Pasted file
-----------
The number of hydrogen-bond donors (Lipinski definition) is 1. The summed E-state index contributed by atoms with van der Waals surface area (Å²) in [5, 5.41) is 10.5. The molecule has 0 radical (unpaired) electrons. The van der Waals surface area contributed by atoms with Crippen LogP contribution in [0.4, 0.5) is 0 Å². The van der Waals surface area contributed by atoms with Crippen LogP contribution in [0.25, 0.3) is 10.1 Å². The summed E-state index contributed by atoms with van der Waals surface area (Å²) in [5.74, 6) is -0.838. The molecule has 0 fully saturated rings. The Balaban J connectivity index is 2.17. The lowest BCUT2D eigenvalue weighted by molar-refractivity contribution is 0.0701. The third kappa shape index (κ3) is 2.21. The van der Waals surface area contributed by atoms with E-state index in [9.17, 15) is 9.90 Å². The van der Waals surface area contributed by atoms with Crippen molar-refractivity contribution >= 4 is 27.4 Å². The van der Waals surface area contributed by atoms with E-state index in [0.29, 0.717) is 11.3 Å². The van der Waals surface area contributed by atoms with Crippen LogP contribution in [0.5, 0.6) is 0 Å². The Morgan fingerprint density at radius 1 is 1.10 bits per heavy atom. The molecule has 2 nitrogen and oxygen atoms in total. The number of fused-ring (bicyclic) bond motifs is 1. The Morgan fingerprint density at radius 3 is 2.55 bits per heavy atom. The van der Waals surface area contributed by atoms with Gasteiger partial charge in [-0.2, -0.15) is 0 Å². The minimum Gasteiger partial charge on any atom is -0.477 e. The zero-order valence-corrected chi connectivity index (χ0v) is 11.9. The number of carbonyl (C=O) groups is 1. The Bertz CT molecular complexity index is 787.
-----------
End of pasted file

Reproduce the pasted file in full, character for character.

The number of hydrogen-bond donors (Lipinski definition) is 1. The summed E-state index contributed by atoms with van der Waals surface area (Å²) in [5, 5.41) is 10.5. The molecule has 0 radical (unpaired) electrons. The van der Waals surface area contributed by atoms with Crippen LogP contribution in [0.4, 0.5) is 0 Å². The van der Waals surface area contributed by atoms with Crippen LogP contribution in [0.25, 0.3) is 10.1 Å². The summed E-state index contributed by atoms with van der Waals surface area (Å²) in [5.74, 6) is -0.838. The molecule has 0 fully saturated rings. The Balaban J connectivity index is 2.17. The lowest BCUT2D eigenvalue weighted by molar-refractivity contribution is 0.0701. The third kappa shape index (κ3) is 2.21. The van der Waals surface area contributed by atoms with E-state index in [9.17, 15) is 9.90 Å². The van der Waals surface area contributed by atoms with Crippen molar-refractivity contribution >= 4 is 27.4 Å². The van der Waals surface area contributed by atoms with E-state index in [0.29, 0.717) is 11.3 Å². The van der Waals surface area contributed by atoms with Crippen LogP contribution in [0.5, 0.6) is 0 Å². The Morgan fingerprint density at radius 1 is 1.10 bits per heavy atom. The molecule has 2 nitrogen and oxygen atoms in total. The number of fused-ring (bicyclic) bond motifs is 1. The Morgan fingerprint density at radius 3 is 2.55 bits per heavy atom. The van der Waals surface area contributed by atoms with Gasteiger partial charge in [-0.2, -0.15) is 0 Å². The minimum Gasteiger partial charge on any atom is -0.477 e. The zero-order valence-corrected chi connectivity index (χ0v) is 11.9. The number of carbonyl (C=O) groups is 1. The Bertz CT molecular complexity index is 787.